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Why We Get Fat: And What to Do About It Paperback – December 27, 2011


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Why We Get Fat: And What to Do About It + Good Calories, Bad Calories: Fats, Carbs, and the Controversial Science of Diet and Health + Grain Brain: The Surprising Truth about Wheat, Carbs,  and Sugar--Your Brain's Silent Killers
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Product Details

  • Paperback: 288 pages
  • Publisher: Anchor; Reprint edition (December 27, 2011)
  • Language: English
  • ISBN-10: 0307474259
  • ISBN-13: 978-0307474254
  • Product Dimensions: 7.9 x 5.2 x 0.9 inches
  • Shipping Weight: 10.4 ounces (View shipping rates and policies)
  • Average Customer Review: 4.5 out of 5 stars  See all reviews (1,251 customer reviews)
  • Amazon Best Sellers Rank: #1,544 in Books (See Top 100 in Books)

Editorial Reviews

From Booklist

Award-winning science journalist Taubes follows his Good Calories, Bad Calories (2007) with this eminently more reader-friendly explanation of the dangers of dietary carbohydrates. If the USDA dietary guidelines—recommending that highly caloric grains and carbohydrates comprise 45 to 65 percent of daily caloric intake—are so healthy, why, he asks, has obesity among Americans been on the upswing? Why has this same diet, endorsed by the American Heart Association, not managed to reduce the incidence of heart disease? And, finally, he asks why mainstream health experts continue to promote the notably unscientific notion of “calories in/calories out” as the single focus of weight management? After explaining in layperson’s terms the science that debunks the idea that weight control is a matter of burning more calories than one consumes, Taubes offers an alternative viewpoint: no carbs. While his recommendation to eliminate carbohydrates (grains, fruits, sugars, etc.) from one’s diet is not necessarily a new one, Taubes does present compelling supporting evidence that many, if not all, people should consider at least severely limiting carbohydrates in their diet. --Donna Chavez --This text refers to the Hardcover edition.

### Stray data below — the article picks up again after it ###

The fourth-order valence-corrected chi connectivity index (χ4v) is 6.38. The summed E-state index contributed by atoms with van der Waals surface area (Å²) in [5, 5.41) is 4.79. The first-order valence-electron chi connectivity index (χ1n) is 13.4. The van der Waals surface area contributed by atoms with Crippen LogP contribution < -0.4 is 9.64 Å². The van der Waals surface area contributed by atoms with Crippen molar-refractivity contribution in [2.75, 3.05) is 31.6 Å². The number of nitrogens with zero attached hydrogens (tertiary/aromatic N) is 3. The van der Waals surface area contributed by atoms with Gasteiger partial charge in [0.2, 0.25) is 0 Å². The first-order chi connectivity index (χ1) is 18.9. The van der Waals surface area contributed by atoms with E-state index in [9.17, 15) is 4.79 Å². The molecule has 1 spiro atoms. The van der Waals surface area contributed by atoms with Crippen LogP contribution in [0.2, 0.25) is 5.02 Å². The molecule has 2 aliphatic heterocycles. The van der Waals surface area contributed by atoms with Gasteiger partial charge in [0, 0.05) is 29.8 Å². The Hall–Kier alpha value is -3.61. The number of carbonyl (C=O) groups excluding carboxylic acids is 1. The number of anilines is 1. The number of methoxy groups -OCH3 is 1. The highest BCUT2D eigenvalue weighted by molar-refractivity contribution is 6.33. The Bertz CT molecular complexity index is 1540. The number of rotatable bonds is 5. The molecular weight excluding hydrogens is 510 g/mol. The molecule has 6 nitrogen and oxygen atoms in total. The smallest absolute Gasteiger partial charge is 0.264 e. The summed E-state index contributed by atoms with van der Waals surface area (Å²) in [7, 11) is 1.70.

Review

“Taubes stands the received wisdom about diet and exercise on its head.”
The New York Times

“Well-researched and thoughtful. . . . Taubes has done us a great service by bringing these issues to the table.”
The Boston Globe

“Compelling and convincing. . . . Taubes breaks it down for us from historical and, more importantly, scientific perspectives.”
Philadelphia Daily News

“Taubes’s critique is so pointed and vociferous that reading him will change the way you look at calories, the food pyramid, and your daily diet.”
Men’s Journal
 
“Taubes is a science journalist’s science journalist, who researches topics to the point of obsession—actually, well beyond that point—and never dumbs things down for readers.”
Scientific American
 
“Important. . . . This excellent book, built on sound research and common sense, contains essential information.”
Tucson Citizen
 
“This brave, paradigm-shifting man uses logic and the primary literature to unhinge the nutritional mantra of the last eighty years.”
Choice
 
“Less dense and easier to read [than Good Calories, Bad Calories] but no less revelatory.”
The Oregonian
 
“An exhaustive investigation.”
The Daily Beast
 
“Backed by a persuasive amount of detail. . . . As an award-winning scientific journalist who spent the past decade rigorously tracking down and assimilating obesity research, he’s uniquely qualified to understand and present the big picture of scientific opinions and results. Despite legions of researchers and billions of government dollars expended, Taubes is the one to painstakingly compile this information, assimilate it, and make it available to the public. . . . Taubes does the important and extraordinary work of pulling it all together for us.”
Seattle Post-Intelligencer
 
“Clear and accessible . . . Taubes’s conviction alone makes Why We Get Fat well worth considering.”
Bookpage
 
“[Taubes] is helping to reshape the conversation about what makes the American diet so fattening.”
Details
 
“Taubes is a relentless researcher.”
The Washington Post Book World
 
“[Taubes’s] major conclusions are somewhat startling yet surprisingly convincing. . . . His writing reflects his passion for scientific truth.”
Chicago Sun-Times


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Customer Reviews

This book is so incredibly informative and life changing, i recommend everyone read it.
Michelle
I would like to thank Gary Taubes for writing this book and getting this information out to the public.
erinc
I highly recommend this book to anyone who has struggled with weight loss and wants to understand why.
A. Erickson-Gault

Most Helpful Customer Reviews

970 of 990 people found the following review helpful By Laura M. Bangerter on November 3, 2011
Format: Kindle Edition